A young child with reading difficulties discovers that he’s not alone…in more ways than one.
Newsom, current governor of California, calls on his own childhood experiences with dyslexia in describing how Ben, a White child, is good at baseball but struggles to link letters with sounds to make words. None of the other three children at Ben’s table seem to be having such trouble. Emma, a Black girl who’s also on Ben’s baseball team, is even poring over big chapter books already. At last Ben’s embarrassment culminates in a meltdown, which sparks a tearful admission from Emma that she’s just pretending to read and a rueful one from their reading teacher, an Asian woman named Ms. Kim, that, well, shehas never been able to hit a baseball. The children offer to coach her and then, having watched her swing again and again until she at last swats a dunker, come to understand that never giving up is the key to success. Thompson’s spacious and simple cartoon illustrations depict Ben’s other two tablemates with beige skin, and one of them wears a hijab. A lengthy personal note from the lead author offers further encouragement (for all that it’s addressed to readers more proficient than the likely audience), and a short list of print and web resources provides leads to more findings and strategies. (This book was reviewed digitally.)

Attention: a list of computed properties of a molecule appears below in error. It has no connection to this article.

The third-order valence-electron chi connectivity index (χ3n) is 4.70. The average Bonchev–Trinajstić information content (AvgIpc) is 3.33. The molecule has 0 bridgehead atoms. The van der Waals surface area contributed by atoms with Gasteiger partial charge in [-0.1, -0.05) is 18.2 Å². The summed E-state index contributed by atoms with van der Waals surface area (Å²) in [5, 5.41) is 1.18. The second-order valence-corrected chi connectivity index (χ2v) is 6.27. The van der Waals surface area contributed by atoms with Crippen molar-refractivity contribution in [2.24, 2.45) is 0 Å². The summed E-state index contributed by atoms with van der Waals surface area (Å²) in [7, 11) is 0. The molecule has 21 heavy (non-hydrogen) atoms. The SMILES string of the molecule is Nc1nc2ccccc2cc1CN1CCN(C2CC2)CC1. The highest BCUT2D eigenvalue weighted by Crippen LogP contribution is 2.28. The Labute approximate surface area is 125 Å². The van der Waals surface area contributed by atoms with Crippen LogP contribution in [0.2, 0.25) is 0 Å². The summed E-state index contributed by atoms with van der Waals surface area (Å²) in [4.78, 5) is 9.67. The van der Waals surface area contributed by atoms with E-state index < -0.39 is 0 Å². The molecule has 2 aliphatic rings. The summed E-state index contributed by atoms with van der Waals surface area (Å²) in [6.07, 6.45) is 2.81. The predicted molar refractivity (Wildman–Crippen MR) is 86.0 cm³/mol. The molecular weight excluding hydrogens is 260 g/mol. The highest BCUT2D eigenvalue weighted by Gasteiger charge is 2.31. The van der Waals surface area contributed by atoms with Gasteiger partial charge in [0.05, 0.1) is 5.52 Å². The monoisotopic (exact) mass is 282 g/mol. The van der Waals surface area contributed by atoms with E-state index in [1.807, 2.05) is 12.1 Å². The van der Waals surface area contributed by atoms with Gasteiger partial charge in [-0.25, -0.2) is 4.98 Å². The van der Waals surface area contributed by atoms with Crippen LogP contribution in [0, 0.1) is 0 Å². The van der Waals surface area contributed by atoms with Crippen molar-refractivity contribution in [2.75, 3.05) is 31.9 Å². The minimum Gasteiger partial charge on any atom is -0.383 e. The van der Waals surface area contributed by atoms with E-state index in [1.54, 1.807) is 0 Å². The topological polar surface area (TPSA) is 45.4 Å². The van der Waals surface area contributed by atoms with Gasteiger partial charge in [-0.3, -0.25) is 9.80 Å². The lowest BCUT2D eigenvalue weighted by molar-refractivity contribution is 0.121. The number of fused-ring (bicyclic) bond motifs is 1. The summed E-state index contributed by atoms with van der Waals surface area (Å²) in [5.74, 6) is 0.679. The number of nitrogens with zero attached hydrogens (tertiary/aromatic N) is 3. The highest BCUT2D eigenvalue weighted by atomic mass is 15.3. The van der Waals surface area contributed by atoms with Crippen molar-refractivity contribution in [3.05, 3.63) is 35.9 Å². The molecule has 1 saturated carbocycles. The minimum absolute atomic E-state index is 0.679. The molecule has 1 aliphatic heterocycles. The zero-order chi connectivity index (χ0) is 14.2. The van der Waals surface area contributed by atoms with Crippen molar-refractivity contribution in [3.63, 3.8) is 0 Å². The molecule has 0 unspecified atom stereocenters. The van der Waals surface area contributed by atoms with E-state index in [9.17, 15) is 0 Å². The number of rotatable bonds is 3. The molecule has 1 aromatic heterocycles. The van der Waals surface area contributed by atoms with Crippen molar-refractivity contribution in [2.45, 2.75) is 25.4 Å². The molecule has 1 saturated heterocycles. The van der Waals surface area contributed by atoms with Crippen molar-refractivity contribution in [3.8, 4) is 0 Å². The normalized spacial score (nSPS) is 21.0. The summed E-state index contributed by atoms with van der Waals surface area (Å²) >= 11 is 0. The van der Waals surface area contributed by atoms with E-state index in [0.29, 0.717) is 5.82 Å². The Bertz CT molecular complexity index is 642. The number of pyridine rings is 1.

Swings well enough to get struggling readers to first base—and perhaps beyond.(Picture book. 7-9)